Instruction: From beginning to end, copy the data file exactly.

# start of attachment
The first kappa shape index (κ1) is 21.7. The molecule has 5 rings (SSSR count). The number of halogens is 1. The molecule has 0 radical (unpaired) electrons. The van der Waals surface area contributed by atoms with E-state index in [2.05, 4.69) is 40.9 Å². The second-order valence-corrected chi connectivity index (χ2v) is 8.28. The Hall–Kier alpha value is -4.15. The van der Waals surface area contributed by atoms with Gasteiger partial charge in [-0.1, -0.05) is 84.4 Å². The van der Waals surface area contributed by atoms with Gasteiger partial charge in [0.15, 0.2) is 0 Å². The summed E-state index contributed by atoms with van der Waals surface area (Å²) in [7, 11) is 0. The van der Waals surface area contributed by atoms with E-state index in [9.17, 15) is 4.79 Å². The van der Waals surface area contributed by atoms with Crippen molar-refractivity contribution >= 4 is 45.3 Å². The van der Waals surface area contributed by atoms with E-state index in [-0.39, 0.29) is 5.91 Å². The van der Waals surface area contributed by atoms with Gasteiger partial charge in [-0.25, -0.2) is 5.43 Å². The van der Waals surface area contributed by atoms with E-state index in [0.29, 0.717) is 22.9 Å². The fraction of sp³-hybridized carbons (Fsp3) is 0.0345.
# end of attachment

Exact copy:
The first kappa shape index (κ1) is 21.7. The molecule has 5 rings (SSSR count). The number of halogens is 1. The molecule has 0 radical (unpaired) electrons. The van der Waals surface area contributed by atoms with E-state index in [2.05, 4.69) is 40.9 Å². The second-order valence-corrected chi connectivity index (χ2v) is 8.28. The Hall–Kier alpha value is -4.15. The van der Waals surface area contributed by atoms with Gasteiger partial charge in [-0.1, -0.05) is 84.4 Å². The van der Waals surface area contributed by atoms with Gasteiger partial charge in [0.15, 0.2) is 0 Å². The summed E-state index contributed by atoms with van der Waals surface area (Å²) in [7, 11) is 0. The van der Waals surface area contributed by atoms with E-state index in [9.17, 15) is 4.79 Å². The van der Waals surface area contributed by atoms with Crippen molar-refractivity contribution >= 4 is 45.3 Å². The van der Waals surface area contributed by atoms with E-state index in [-0.39, 0.29) is 5.91 Å². The van der Waals surface area contributed by atoms with Gasteiger partial charge in [-0.25, -0.2) is 5.43 Å². The van der Waals surface area contributed by atoms with E-state index in [0.29, 0.717) is 22.9 Å². The fraction of sp³-hybridized carbons (Fsp3) is 0.0345.